Viewing a single comment thread. View all comments

JamesIgnatius27 t1_jd435zd wrote

I read the actual paper.

It achieved complete remission with hematopoietic recovery in 18 of 60 (30%) patients, and remission without hematopoietic recovery (so still likely need a bone marrow transplant) in another 5 of 60 (8%), and "morphological leukemia free state" (leukemia treated, but not cured?) in 9 of 60 (15%). So very positive results in 32 of 60 (53%).

There was no response in 19 of 60 (32%), worsened disease in 7 of 60 (12%), and 2 of 60 (3%) were not reported on.

This drug only works on KMT2Ar and NPM1 variants of leukemia, which make up about 10% and 30% of all leukemias, respectively.

The rate of complete remission for the KMT2Ar is normally 9% with usual treatment, but 33% with the drug in this trial.

The results for survival time were written in a slightly confusing way, but I think the median survival time was 7 months for all patients regardless of remission status. I have no idea why they didn't split up the survival curves between those in remission vs those not in remission.

TLDR: Incremental improvements that might help increase remission rates in some leukemia patients with 2 specific gene mutations comprising 40% of leukemia cases, but it's not a miracle drug.


Llamasxy t1_jd4z0ct wrote

Wow, this is amazing. I fucking hate cancer, it has taken so many loved ones away. This is a huge step in the right direction.


Optimal_Pineapple_41 t1_jd5s9lc wrote

First time I’ve read the “actually looked at the article” top comment and it made me feel hopeful. Not as much as the headline tried, but not as little as I expected.


MCHENIN t1_jd64naj wrote

Never believe the cancer headlines. They are usually one or more of the following:

  1. Hypothetical
  2. Misrepresented
  3. Not yet tested in humans
  4. Years and years away from actual approval

CaptainBegger t1_jd6bgub wrote

Described every post I've seen from r/futurology


tattooedplant t1_jd9doo2 wrote

It’s kind of depressing to read the posts there regarding medical advancements because of that. It’s like “oh this new med seems great even tho it likely won’t come out in the next 15 years!” Then, even after it does, it would be so expensive and practically out of reach for the average person until it goes generic. There are several newer meds I’d love to try, but they are just so expensive for those of us in the US even with insurance.


JamesIgnatius27 t1_jdnbn6y wrote

If it makes you feel any better, the 5-year survival rate for all cancers combined has increased from 50% to 67% in the last 50 years, and there has been significant improvement in every single cancer category (except uterine cancer) which implies that the improved treatments have not been restricted to only a few rich people, but that therapeutic improvements have been more widespread.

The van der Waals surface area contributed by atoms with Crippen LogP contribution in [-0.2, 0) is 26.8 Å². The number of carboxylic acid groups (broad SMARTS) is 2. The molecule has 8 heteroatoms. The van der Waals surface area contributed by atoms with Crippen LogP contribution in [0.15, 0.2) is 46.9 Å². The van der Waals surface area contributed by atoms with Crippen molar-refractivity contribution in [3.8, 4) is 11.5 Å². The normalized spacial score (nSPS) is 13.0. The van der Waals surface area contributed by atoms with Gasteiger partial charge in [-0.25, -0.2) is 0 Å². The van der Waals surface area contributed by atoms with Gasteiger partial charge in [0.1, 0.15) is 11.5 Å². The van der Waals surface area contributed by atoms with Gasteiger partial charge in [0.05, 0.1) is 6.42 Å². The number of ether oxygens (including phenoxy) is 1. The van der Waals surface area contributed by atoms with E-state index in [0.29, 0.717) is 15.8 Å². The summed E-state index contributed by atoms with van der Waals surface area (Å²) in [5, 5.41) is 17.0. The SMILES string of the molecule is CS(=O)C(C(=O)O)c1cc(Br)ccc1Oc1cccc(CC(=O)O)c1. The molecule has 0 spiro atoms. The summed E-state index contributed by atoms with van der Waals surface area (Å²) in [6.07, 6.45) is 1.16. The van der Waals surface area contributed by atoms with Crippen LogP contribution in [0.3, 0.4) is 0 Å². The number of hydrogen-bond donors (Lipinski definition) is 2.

2tempt t1_jd6coh2 wrote

they're also always posted here and not r/science


RrtayaTsamsiyu t1_jd6liox wrote

  1. Something reserved for rich people e.g. "Study found people with stress free lives live longer"

corrado33 t1_jd7zoh4 wrote

Cancer is essentially the "final boss" for humans.

If any one human manages to avoid death from other sources for long enough, they will eventually die to cancer just due to how the human body works.

Cancer is basically just "there's something wrong in how your cells are reproducing and the body can't take care of it like it usually does." And all humans reach that point eventually.

It's just very unfortunate that some of us reach it well before others.


Accomplished_Locker t1_jd6fq3a wrote

I started crying. My dad died 31 years ago so I keep up with this stuff. This is such great news moving forward, I hope for a day no one has to lose anyone to at least cancer…


Kingdarkshadow t1_jd7a4aw wrote

My grandpa died 2 months ago with prostate, lung and spinal cord cancer.

News like this agaisnt cancer warm my heart.



Pedantic: KMT2A-R (lysine’s amino acid abbreviation is K, MethylTransferase 2A - Rearranged). For the hematologists and oncologists from a while ago, KMT2a used to be called MLL. Nasty disease.

KMT2a is about 4-5% of acute myeloid leukemia in adults, maybe 20% in kids (but kid AML is rare, their leukemia is mostly ALL, although KMT2a can also be rearranged in ALL, because MLL stood for “mixed lineage leukemia” cause it couldn’t seem to make up its mind which type it was). Sorta don’t think it shakes out to an actual 10%, but if you look at the cases where people do badly it’s enriched.

NPM1 is a common form of AML, 30% seems about right…just for AML. But when you factor in CLL, CML, and other forms of leukemia, it’s not 30% of all leukemias.

TL;DR: this works in a disease where not much works. Percentages are hard when the denominator isn’t made clear, and this is especially true here because there are a lot of leukemia subtypes.


JamesIgnatius27 t1_jd504ov wrote

Thanks. It says in the article 30% of AML for NPM1, I misread it. Also 5-15% of "acute leukemias" for KMT2A rearrangements.